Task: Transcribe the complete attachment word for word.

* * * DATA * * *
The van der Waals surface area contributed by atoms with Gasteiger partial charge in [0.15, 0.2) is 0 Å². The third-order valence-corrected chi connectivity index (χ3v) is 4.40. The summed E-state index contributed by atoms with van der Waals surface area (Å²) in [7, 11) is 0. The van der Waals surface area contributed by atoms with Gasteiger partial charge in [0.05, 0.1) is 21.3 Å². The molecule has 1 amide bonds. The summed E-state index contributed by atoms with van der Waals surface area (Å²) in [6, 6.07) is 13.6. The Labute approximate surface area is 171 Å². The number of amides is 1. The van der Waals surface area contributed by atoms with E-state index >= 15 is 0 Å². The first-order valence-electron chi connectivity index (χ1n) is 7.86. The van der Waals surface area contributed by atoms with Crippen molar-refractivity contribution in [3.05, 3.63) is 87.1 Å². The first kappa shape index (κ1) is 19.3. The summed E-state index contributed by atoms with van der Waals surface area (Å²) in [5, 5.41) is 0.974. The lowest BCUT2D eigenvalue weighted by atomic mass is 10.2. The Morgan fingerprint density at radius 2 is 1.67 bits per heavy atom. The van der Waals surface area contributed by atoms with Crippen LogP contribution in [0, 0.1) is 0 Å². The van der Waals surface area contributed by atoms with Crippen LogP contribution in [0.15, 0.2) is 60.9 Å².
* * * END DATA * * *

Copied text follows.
The van der Waals surface area contributed by atoms with Gasteiger partial charge in [0.15, 0.2) is 0 Å². The third-order valence-corrected chi connectivity index (χ3v) is 4.40. The summed E-state index contributed by atoms with van der Waals surface area (Å²) in [7, 11) is 0. The van der Waals surface area contributed by atoms with Gasteiger partial charge in [0.05, 0.1) is 21.3 Å². The molecule has 1 amide bonds. The summed E-state index contributed by atoms with van der Waals surface area (Å²) in [6, 6.07) is 13.6. The Labute approximate surface area is 171 Å². The number of amides is 1. The van der Waals surface area contributed by atoms with E-state index >= 15 is 0 Å². The first-order valence-electron chi connectivity index (χ1n) is 7.86. The van der Waals surface area contributed by atoms with Crippen molar-refractivity contribution in [3.05, 3.63) is 87.1 Å². The first kappa shape index (κ1) is 19.3. The summed E-state index contributed by atoms with van der Waals surface area (Å²) in [5, 5.41) is 0.974. The lowest BCUT2D eigenvalue weighted by atomic mass is 10.2. The Morgan fingerprint density at radius 2 is 1.67 bits per heavy atom. The van der Waals surface area contributed by atoms with Crippen LogP contribution in [0, 0.1) is 0 Å². The van der Waals surface area contributed by atoms with Crippen LogP contribution in [0.15, 0.2) is 60.9 Å².